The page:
would begin at the end of Mr. Hout.'s
STATE BUYS FAIR GROUNDS
btoiliholdt'M Vole to Accept the Offer
The offer of the stnt to buy thr pres
ent fair grounds for a permanent site
for the btato fair was accepted at a
meeting of the stockholders of the ex
position association. The board (if pub
lic lands and buildings offered S18.000
for tho grounds and tho stockholders
agreed to accept. Previous to the vofe
of acceptance the stockholders received
a guarantee from the citizens of an ad
ditional amount. Tliisanionnt.S I,: liil'j.riO,
was guaranteed by C. II. Kudgeand V.
1). Fitzgerald. As members of a citi
zens' committee these gentlemen have
practically succeeded in raising that
amount to be added to the price of the
grounds. The Lincoln Ti action com
pany is to be one of the largest sub
scribers to the additional fund. More
than two-thirds of the stock -was re
presented in the meeting and the vote
to accept the state's oiler with the citi
zen's guarantee in sight w as unanimous
This assures the stockholders SO cents
on the dollar for their stock.
FEARS FOR HIS COUNTRY.
Admiral t'erveru Tlilukit Spuln M.,y Il-
Speaking before thu naval congriss
on the subject whether or not Spain
should be a naval power, Admiral Ccr
vera o.xpicssed fears of the disintegia
tion of Spain into a number of small
"I do not wish," he said, "that inter
ests of the navy should predominate at
the expense of the other Interests of
the country, but observing, as I do,
what is going on at tlie picscnt, I am
afraid Spain may become like the Italy
of tho middle ages."
TRAINMEN SUFFER INJURY
Colllnlon on the l.onUvllle A.
A head-on collision occurred on tlie
Louisville ,x Nashville railroad, two
miles south of Colesburg, Ky., between
a freight engine and a south-bound
passenger train. No passengers were
"",l uul uu '""",' trainmen, all
wliom will recover, were inhnvilr
HngincerT. It. Gibson, Ihigineer .1. F.
Fitzpatriek, Fireman Fitpatriek, Pos
tal Clerk Hargrove, Postal Clerk Ship
ley, W. Johnson, potter, and K.xpicss
Messenger Fdward Cowherd.
Hoffman Utilise In Trouble,
A deputy sherill served an execution
for 818,07 J on the Hoffman house of
New York, in favor of Fdward S.
Stokes for the recovery of money ex
pended on the place and for lent while
he was receiver for the house.
Wealthy 1'iiriner u hiihhie,
H. M. Fugle, a wealthy farmer near
Itochcster, Minn., committed suicide
by hanging himself in his barn while
liis family were away on a Sunday
school picnic. No cause Is known for
Strike on .Maine Central.
A general strike of tho brotherhood
of railway trainmen on the Maine
Central has began. Over 4,000 men are
affected. The men ask for an advance
of 25 cents per day.
HERE AND ELSEWHERE.
More or l,e liiiit,Mnul New Itemi
Nilci Inctly Siiinnnirlfeil,
Genoial Grosveiior has announced
himself as in favor of a third teim for
lly an explosion of dynainltcat Ring
hampton, N. , tlve trainmen weie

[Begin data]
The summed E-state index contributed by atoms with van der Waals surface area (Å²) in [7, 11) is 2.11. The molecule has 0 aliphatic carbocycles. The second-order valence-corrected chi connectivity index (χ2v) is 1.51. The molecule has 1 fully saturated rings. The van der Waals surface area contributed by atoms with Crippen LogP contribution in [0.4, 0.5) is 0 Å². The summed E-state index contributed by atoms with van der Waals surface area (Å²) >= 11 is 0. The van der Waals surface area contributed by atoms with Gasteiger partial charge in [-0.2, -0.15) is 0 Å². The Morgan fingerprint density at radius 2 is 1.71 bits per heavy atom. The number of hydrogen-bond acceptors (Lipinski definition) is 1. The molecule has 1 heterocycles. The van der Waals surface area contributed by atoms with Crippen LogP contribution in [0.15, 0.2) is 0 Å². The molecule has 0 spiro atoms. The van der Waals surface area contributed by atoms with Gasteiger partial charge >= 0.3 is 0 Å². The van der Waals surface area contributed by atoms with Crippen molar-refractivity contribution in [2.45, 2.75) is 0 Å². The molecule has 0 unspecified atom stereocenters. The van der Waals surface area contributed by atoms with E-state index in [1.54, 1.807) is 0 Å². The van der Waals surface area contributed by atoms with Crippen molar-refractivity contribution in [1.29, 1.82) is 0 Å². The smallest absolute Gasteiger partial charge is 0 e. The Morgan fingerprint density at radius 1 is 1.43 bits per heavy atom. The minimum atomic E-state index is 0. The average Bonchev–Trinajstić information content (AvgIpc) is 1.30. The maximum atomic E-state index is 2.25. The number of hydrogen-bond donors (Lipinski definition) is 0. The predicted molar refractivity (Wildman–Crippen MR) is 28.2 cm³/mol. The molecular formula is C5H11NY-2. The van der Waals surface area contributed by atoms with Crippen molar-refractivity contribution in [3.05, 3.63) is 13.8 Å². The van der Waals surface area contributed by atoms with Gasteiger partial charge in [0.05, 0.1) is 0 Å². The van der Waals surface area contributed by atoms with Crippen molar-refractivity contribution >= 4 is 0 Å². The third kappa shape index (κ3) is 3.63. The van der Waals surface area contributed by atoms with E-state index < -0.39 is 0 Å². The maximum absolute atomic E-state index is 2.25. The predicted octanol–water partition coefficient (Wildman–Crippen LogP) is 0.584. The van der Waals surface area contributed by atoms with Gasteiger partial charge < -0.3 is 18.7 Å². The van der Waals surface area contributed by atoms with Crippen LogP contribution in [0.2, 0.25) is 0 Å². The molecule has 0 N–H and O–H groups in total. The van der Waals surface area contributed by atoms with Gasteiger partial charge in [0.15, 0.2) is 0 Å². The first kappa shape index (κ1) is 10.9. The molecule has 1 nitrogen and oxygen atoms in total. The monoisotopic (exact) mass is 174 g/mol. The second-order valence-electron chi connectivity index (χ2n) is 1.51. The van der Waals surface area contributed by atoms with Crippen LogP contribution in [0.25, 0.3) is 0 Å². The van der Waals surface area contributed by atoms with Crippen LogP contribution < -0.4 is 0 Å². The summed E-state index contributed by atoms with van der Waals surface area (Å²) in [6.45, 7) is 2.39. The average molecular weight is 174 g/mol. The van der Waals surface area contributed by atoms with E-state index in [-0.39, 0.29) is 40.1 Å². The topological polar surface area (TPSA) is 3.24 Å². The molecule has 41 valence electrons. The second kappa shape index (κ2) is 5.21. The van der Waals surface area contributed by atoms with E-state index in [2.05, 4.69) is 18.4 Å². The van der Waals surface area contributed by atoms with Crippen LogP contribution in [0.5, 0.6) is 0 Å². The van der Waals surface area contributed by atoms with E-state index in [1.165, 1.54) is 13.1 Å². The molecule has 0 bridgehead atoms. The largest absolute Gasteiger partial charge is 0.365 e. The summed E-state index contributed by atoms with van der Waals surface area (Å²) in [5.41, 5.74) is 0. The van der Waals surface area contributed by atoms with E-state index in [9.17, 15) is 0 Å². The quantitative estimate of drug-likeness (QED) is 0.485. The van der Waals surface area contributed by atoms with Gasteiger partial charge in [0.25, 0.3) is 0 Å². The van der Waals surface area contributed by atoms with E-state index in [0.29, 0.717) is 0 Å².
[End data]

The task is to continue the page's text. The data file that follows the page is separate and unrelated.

killed and seven other peisons weie In
juied. Rosa and Mary Koons and Mnlinle
Trainer weie drowned near Philadel
phia while sailing on the Delaware
The Chinese court has announced Its
intention toreturu to Pckiu in Septcin
Iter. The people express gicat satis
faction. The woodworkers of Chicago demand
higher wages, and thieateu to go on a
strike if their demands are not com
Captain Howard Itlnekbuin, of Glou
cester. Mass.. has stinted to Lisbon,
Portugal, lie will cioss the ocean in
his twcnt(v-tlve foot sloop.
The headless and decomposed body
of a .voting woman was found under ii
brush heap in a patch of woods near
Chelmsford. Mass. Indications aie that
it is a case of assault and murder.
In response to an appeal fiom the
striking iron workcis for tlnanciul aid
the San lYaneisco labor council has
lcsolved to ask for contributions. It is
is estimated that $10,000 a week w ill lie
John N'ccley at Mount Vetnon, Ind.,
wanted Miss llrintou to marry him on
.Inly I. but she wanted to postpone tho
event until fall, lie killed himself on
the doorstep of her home. Mic tried to
corgc toll, convicted at Chadron.
Neb,, of the muider of Thomas Uyan
In a war between cattle and sheep men
whose sentence was recently alllrined
by the supreme court, has been taken
to the penitentiary.
Louis .M.veis, alias Williams, a no
torious dcspci ado, lias been captured
at Miildlcsboro, Ky. lie is charged
witli the murder of two women In Vir
ginia, tluce men in North Carolina,
and single muideis in sevcial other
Students of the Wesleyan university
at Sallna, Kan., are Incensed at tho
board of trustees for ousting Dr.Tubbs,
professor of natural history, for alleg
ed heresy, ami the coming' junior and
senior classes threaten to leave the uni
versity unless he is reinstated.
Judge Watterinau, sitting in tho
circuit court at Chicago, has announc
ed a decision that the blacklisting of a
number of girls by stock yard firms
wns legal. The girls struck last Feb
ruary and the firms affected refused to
take them back. Tho case will bo ap
pealed. Cracd by love for his young wife,
Kobt. Tulfold, a Chicago contractor,
who, it is alleged, hud driven her from
her Chicago home to that of her parent
near llderton, Out., went to that place
shot his mother-in-law because she re
fused to tell him where his wife was,
and then killed himself.
An American named Constantln
Scandal was robbed on the railway
while asleep, by three fellow traveler's
between Moilanc and St, .Michael,
France. Nrcoguizing the thieves at
Saint Jean de Muurienne, he pursued
them across the country and they
jumped into the river Aree, where all
Merman S. Johnson, a St.
cut his throat with a r
zor in tho
doorway of a Santa Fe chair car at
Winslow, N. M. Several of the ladles
in the car fainted, and a soldier return
ing from the Philippines became crazy